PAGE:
Product Design

CAD Manager's Q&A: Succeeding with 3D, Part 2

28 Feb, 2007 By: Robert Green


We're rolling out 3D software in my company and users are coming around to the new way of design. What kinds of items should I be concerned about now, and how can I avoid making post-implementation errors in this new 3D world?

Robert Green replies: I started the answer to this question in the February 14 edition of CAD Manager's Newsletter. I'll continue my answer now with some ways to handle the user aspects of implementing 3D.

When you implement 3D software you can see a big shift in user attitudes. Some users will welcome the challenge while others may feel threatened by such profound change. Handling the positives and negatives properly can really help keep your implementation on track.  Here are the ways I deal with both ends of the user spectrum:

Reward those who make the switch well and challenge them. There's nothing wrong with recognizing users who made great strides in educating themselves. You can get creative by giving away gift cards or an iPod as a way of saying "nice job" to users who've achieved a lot in such a short time. At the same time, challenge these users with mentoring those who aren't picking up the 3D software as well. By turning your best and brightest into junior CAD managers and power tutors, you'll build everyone's skills, keep everyone more motivated and keep yourself sane at the same time.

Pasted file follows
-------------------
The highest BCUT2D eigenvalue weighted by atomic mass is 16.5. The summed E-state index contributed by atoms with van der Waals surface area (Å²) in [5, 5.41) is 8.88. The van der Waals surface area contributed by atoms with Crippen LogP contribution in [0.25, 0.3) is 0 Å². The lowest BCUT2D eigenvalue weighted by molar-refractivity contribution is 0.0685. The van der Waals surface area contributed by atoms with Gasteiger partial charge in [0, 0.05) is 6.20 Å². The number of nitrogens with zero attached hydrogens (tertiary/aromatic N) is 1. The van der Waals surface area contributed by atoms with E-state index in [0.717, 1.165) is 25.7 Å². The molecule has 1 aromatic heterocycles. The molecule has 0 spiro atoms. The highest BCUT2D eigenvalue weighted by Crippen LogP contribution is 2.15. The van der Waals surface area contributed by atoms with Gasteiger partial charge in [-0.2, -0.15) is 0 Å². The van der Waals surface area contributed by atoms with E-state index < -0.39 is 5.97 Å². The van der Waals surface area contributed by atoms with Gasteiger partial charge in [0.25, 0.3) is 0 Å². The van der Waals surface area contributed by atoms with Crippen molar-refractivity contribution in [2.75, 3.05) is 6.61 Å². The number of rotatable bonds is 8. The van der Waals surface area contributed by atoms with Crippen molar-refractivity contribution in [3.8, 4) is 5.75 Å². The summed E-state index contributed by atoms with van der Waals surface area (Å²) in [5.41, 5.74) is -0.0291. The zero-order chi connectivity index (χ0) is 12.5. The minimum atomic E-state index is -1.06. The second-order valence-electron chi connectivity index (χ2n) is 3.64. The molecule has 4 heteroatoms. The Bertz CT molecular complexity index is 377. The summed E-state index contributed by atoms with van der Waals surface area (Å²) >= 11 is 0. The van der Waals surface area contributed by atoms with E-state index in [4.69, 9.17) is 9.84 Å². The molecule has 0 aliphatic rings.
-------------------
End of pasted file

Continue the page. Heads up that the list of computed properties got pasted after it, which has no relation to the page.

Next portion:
Do not let negatives fester. If you have a group of users who don't want to change and are thus demonstrating a negative attitude toward your 3D implementation, you must intervene and handle the situation promptly. Frequently when discontented users are left on their own, they will not learn the new software and will continue to spread negative thoughts throughout the company. And believe me when I say that negatives that are left unchallenged will fester and become a bigger problem over time. So go out of your way to challenge those who don't like the software by confronting their problems and hooking them up with mentors (as defined above) or even assigning special training/projects that force them to use the new software.

I continue to believe that implementing 3D software is as much psychological as it is technical. By managing the users that exhibit the best and worst moods constructively, you can minimize negatives and really harness the power of those who've mastered 3D early.


About the Author: Robert Green

Robert Green

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